Mohs’ law and big data (Hadoop is hard)

I’ve spent more time than usual the past two weeks talking with people, and listening to people, about Hadoop. I’ve been administering Hadoop clusters for (part of) a living for about 4-5 years now, and I’ve gotten pretty good at answering questions people don’t have, or want, answers for.

In the past week or so I’ve heard one vendor advocate that Hadoop gives you a free analytics environment with no need for expensive developers since it’s free software, and another vendor advocated that you can just virtualize Hadoop by putting lots of  datanodes on a single host and save lots of money. Easy peasy, right?


 I’m proposing we consider Mohs’ Law in this situation.

No, I’m not misspelling Moore’s Law, which tells us that compute power/efficiency will double every 24 months. I’m suggesting a law that’s more of a diamond in the rough, if you don’t mind.

Hadoop is hard. 

 It’s based on Friedrich Mohs developing a method of describing hardness of materials about 200 years ago. And it’s a great pun. But it’s also a reminder that “yum install” does not a production application make.

But Rob, I can get Hadoop in 15 minutes!


It is pretty easy to get started with Hadoop. It’s even free of charge to get started (or even to go into production) with the platform itself. I recommend it. Go do it now. I’ll wait.

For starters, go grab the Cloudera QuickStart VM or the Hortonworks Sandbox VM from their respective websites. Pull it into your desktop virtualization platform of choice. Look at the docs. Run some of the tests. At that point you’re farther along than most people who promote Hadoop.

But at that point you don’t have a functioning business intelligence/data warehouse/analytics application environment, any more than installing Ubuntu 13.04 into VirtualBox gives you a production e-commerce site.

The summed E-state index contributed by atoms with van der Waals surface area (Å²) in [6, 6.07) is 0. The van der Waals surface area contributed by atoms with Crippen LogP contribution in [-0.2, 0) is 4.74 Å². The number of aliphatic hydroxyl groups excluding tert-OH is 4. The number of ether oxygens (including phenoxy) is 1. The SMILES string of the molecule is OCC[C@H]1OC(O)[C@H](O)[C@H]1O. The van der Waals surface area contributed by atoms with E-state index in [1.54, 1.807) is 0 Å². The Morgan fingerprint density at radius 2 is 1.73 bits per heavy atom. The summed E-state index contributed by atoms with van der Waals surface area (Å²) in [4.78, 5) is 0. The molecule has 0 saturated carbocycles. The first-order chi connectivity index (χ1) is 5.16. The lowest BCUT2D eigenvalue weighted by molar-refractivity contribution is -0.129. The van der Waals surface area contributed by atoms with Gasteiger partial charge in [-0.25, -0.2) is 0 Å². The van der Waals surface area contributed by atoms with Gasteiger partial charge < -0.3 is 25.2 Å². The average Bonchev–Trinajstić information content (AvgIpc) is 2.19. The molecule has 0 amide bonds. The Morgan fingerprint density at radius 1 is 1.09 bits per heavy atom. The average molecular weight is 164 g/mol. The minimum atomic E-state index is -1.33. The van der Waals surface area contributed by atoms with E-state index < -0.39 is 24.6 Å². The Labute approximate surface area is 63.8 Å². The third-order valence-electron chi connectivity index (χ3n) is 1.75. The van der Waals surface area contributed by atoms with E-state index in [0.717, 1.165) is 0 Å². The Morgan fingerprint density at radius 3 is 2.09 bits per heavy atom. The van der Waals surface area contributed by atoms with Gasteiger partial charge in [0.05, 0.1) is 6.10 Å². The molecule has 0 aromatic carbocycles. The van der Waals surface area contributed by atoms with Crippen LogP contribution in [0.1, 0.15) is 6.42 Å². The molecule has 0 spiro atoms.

There’s still a lot of work to be done. Some of it is difficult, but a fair bit of it is just downright hard. Understand what you want to do, what data you can pull into your environment. Figure out what your customers/users/analysts need out of the data. Make sure you can validate the output. Automate all your tests. Go back to your data sources and make sure you’re getting all the data. Go back to your end users and make sure you’re giving them what they want. Lather, rinse, repeat.

Rob’s Corollaries to Mohs’ Law

If you remember nothing else, think about an analytics environment the way you would a monitoring environment. I’ve supported both for almost a decade, and the take-home I’ll save you ten years on is this:

Make sure you’re measuring what you think you’re measuring.

Make sure you’re measuring what you need to be measuring.

This rule also applies to a lot of other technology… customer surveys, dating sites, and so forth. But it takes formidable effort to get these two corollaries right (without coronaries), and even if you do throw together something with (probably not a real site, not meant as an endorsement), they won’t be able to tell you what you need or whether you’re getting it.

So where do we go from here?

First of all, if you’re interested in getting familiar with Hadoop, go grab a VM above and give it a try. Simulate Pi Indiana-style. Grab a book and try some of the stuff it suggests.

Then, go talk to the BI team in your company, or the analyst who does performance dashboards when she’s not writing code and designing employee event signage and chasing your kids out of the server closet, or whoever. Find out what they’re doing.

And finally, unless your vendor makes its livelihood supporting Hadoop, don’t take their take on Hadoop as gospel. Apocrypha maybe, mistranslation at worst, and probably not enough to go on.

Hey, I’m in Silicon Valley and want to learn more, what can I do?

Funny you should ask.

BayLISA is hosting a Hadoop meeting on Thursday, May 16, at Yahoo! in Sunnyvale. There’s a waiting list but it usually fades closer to the event. Come see Alan Gates of Hortonworks, Eric Sammer of Cloudera, and Ryan Orban of Nutanix talking about Hadoop innovations and how to get involved.  (Disclaimer: I am president of BayLISA, but I don’t get any profit or direct benefit if people come to the meetups.)

There’s also a Hadoop User Group meetup on Wednesday, May 15, although it’s a bit more suited to advanced users who are already familiar with the technology. Their waitlist is also a fair bit longer. But check it out and see if it fits your needs.

If you’re not in Silicon Valley, check Meetup for local groups, or see if one of the Hadoop vendors has local meetings or events you can attend. If you find one, feel free to add it in the comments here so other people will know where to look.

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